Modals, Prepositional and Particle Verbs,
Transitivity and Voice, and Conditionality
Before this discussion begins, it should be recalled again that the nine modal verbs can/could/may/might/must/shall/should/will/would are auxiliaries. Nonmodals be/do/have are also auxiliaries. One of the topics we will discuss in this section is the formal and the functional differences between modal and nonmodal auxiliaries as well as between both of them together and the category known as lexical verbs (LVs)—the vast majority of all the verbs in the language—that are not auxiliaries at all. Mention will also be made of peri[phrastic]-modals, that is, verb phrases that behave like modals but only in part. Consider the following facts:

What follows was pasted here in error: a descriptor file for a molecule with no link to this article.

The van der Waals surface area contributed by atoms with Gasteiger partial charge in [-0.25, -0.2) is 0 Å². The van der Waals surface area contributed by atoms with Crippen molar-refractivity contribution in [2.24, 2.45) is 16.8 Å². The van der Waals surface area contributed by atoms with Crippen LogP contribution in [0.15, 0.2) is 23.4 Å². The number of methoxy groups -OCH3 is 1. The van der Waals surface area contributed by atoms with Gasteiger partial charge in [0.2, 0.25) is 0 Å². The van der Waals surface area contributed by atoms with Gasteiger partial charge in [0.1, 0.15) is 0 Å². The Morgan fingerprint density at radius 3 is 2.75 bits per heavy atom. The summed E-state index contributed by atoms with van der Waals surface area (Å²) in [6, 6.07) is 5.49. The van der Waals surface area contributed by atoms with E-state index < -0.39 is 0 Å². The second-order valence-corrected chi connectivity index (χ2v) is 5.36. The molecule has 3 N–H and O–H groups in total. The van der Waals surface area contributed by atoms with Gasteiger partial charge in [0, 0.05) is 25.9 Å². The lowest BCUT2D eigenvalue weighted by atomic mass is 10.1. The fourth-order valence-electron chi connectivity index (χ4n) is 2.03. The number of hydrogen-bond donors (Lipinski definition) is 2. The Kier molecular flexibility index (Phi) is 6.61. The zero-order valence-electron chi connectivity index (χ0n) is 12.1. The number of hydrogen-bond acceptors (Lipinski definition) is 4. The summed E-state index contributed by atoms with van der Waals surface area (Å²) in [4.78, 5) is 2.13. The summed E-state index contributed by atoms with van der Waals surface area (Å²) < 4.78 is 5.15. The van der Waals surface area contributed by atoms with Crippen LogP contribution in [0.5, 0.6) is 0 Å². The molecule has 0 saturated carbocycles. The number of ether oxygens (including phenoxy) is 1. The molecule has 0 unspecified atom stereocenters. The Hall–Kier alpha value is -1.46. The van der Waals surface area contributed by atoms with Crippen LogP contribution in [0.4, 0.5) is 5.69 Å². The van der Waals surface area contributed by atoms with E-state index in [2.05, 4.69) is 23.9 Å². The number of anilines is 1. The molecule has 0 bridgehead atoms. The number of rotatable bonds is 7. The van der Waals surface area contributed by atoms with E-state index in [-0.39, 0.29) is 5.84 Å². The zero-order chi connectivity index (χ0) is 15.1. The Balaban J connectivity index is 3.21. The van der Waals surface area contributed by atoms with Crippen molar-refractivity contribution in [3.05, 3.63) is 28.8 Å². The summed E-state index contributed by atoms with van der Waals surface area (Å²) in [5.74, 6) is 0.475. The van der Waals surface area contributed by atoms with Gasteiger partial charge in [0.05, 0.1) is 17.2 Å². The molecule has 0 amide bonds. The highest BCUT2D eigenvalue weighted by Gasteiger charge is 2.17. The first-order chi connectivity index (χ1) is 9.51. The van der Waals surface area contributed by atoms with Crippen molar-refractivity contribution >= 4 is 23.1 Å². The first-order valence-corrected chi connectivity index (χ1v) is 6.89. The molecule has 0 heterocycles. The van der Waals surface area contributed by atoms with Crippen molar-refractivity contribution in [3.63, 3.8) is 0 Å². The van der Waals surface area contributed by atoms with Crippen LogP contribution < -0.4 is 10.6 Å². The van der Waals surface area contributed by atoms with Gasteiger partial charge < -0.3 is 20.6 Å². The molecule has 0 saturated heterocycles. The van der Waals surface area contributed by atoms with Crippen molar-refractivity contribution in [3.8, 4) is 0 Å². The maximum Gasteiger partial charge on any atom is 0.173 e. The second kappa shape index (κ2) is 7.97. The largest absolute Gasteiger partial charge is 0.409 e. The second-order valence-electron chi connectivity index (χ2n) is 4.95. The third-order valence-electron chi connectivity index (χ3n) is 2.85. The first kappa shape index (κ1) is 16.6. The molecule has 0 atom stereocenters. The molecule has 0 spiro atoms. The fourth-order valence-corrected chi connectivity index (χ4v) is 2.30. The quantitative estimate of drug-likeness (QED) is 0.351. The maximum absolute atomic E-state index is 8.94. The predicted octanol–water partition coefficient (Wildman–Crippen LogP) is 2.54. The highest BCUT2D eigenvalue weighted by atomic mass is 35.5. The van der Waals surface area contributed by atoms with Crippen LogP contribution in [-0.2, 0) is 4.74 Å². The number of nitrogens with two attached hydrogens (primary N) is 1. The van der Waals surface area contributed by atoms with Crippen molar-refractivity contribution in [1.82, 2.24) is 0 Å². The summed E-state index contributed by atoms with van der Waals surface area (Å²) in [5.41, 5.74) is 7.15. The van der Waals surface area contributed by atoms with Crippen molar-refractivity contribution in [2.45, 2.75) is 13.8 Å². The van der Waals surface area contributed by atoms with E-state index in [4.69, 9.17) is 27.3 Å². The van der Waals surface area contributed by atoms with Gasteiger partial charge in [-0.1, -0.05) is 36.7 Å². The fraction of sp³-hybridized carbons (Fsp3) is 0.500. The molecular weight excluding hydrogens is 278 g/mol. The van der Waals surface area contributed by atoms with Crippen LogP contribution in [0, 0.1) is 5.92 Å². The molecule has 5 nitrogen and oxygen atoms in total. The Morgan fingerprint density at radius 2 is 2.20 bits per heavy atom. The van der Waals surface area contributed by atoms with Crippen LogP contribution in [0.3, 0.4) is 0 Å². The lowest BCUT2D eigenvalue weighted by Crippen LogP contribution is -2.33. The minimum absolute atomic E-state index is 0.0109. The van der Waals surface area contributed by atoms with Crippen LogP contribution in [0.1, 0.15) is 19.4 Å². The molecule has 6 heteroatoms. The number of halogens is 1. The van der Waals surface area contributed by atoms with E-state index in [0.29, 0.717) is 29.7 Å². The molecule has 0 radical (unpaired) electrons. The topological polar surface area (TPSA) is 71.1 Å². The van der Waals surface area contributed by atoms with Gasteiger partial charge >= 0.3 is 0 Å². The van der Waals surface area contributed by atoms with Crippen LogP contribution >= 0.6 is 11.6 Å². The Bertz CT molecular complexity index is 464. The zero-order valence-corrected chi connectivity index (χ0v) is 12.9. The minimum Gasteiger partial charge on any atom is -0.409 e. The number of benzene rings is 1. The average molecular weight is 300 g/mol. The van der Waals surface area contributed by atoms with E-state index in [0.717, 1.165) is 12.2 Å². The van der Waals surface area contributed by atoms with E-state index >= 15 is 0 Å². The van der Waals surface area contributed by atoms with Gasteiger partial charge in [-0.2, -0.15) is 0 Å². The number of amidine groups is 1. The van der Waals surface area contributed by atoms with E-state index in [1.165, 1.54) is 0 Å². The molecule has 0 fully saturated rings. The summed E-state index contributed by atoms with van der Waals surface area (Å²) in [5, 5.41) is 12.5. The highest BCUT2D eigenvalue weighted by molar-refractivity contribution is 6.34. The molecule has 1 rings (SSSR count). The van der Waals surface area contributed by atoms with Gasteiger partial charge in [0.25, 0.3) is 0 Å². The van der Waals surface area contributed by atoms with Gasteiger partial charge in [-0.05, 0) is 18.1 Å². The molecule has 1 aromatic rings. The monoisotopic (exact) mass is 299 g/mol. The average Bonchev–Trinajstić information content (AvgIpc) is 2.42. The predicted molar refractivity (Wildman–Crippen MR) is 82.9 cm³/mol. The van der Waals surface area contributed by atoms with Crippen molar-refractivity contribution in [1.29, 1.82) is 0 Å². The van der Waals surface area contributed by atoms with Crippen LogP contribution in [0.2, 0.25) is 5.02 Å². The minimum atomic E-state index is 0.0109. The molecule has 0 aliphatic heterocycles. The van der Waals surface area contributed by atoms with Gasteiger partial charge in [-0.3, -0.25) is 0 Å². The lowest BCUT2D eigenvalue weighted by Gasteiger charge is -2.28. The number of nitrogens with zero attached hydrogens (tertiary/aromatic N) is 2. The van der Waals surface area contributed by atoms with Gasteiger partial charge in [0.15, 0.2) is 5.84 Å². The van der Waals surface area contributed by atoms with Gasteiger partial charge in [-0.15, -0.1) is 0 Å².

a. Modals disallow do-insertion.
Because they are auxiliaries, modals do not allow do-insertion. The contrasts below exemplify this.
Do-Insertion: Presence And Absence
b. Modals do not inflect—they lack person, number, and tense.
The following conjugation proves that modals do not inflect whereas LVs do: